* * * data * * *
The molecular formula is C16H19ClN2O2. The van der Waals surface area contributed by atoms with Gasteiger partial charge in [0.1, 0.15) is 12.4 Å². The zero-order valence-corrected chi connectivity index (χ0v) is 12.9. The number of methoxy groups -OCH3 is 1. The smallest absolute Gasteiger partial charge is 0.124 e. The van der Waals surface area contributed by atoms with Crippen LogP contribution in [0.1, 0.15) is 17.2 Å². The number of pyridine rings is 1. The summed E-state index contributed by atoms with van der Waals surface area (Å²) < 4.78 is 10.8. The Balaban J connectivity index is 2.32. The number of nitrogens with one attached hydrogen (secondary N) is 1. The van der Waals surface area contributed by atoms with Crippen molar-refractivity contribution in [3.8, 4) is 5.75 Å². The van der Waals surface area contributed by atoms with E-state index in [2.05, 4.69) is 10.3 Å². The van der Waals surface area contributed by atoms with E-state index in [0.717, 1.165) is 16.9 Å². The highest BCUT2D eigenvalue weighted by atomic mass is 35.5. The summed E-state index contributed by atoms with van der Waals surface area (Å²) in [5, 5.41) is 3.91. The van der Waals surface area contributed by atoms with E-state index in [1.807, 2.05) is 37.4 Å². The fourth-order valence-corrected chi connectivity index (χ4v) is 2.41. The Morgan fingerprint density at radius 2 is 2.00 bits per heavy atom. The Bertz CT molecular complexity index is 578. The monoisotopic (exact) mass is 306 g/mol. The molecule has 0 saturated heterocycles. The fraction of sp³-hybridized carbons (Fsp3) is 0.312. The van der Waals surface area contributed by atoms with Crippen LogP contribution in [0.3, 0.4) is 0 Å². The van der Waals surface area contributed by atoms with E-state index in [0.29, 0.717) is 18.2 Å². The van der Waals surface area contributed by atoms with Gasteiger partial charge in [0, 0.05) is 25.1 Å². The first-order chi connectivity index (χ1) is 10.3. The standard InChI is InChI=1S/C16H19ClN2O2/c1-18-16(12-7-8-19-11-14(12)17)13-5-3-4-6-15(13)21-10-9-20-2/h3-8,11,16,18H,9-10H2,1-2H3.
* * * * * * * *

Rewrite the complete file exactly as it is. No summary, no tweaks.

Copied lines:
The molecular formula is C16H19ClN2O2. The van der Waals surface area contributed by atoms with Gasteiger partial charge in [0.1, 0.15) is 12.4 Å². The zero-order valence-corrected chi connectivity index (χ0v) is 12.9. The number of methoxy groups -OCH3 is 1. The smallest absolute Gasteiger partial charge is 0.124 e. The van der Waals surface area contributed by atoms with Crippen LogP contribution in [0.1, 0.15) is 17.2 Å². The number of pyridine rings is 1. The summed E-state index contributed by atoms with van der Waals surface area (Å²) < 4.78 is 10.8. The Balaban J connectivity index is 2.32. The number of nitrogens with one attached hydrogen (secondary N) is 1. The van der Waals surface area contributed by atoms with Crippen molar-refractivity contribution in [3.8, 4) is 5.75 Å². The van der Waals surface area contributed by atoms with E-state index in [2.05, 4.69) is 10.3 Å². The van der Waals surface area contributed by atoms with E-state index in [0.717, 1.165) is 16.9 Å². The highest BCUT2D eigenvalue weighted by atomic mass is 35.5. The summed E-state index contributed by atoms with van der Waals surface area (Å²) in [5, 5.41) is 3.91. The van der Waals surface area contributed by atoms with E-state index in [1.807, 2.05) is 37.4 Å². The fourth-order valence-corrected chi connectivity index (χ4v) is 2.41. The Morgan fingerprint density at radius 2 is 2.00 bits per heavy atom. The Bertz CT molecular complexity index is 578. The monoisotopic (exact) mass is 306 g/mol. The molecule has 0 saturated heterocycles. The fraction of sp³-hybridized carbons (Fsp3) is 0.312. The van der Waals surface area contributed by atoms with Crippen LogP contribution in [0.3, 0.4) is 0 Å². The van der Waals surface area contributed by atoms with E-state index in [0.29, 0.717) is 18.2 Å². The van der Waals surface area contributed by atoms with Gasteiger partial charge in [0, 0.05) is 25.1 Å². The first-order chi connectivity index (χ1) is 10.3. The standard InChI is InChI=1S/C16H19ClN2O2/c1-18-16(12-7-8-19-11-14(12)17)13-5-3-4-6-15(13)21-10-9-20-2/h3-8,11,16,18H,9-10H2,1-2H3.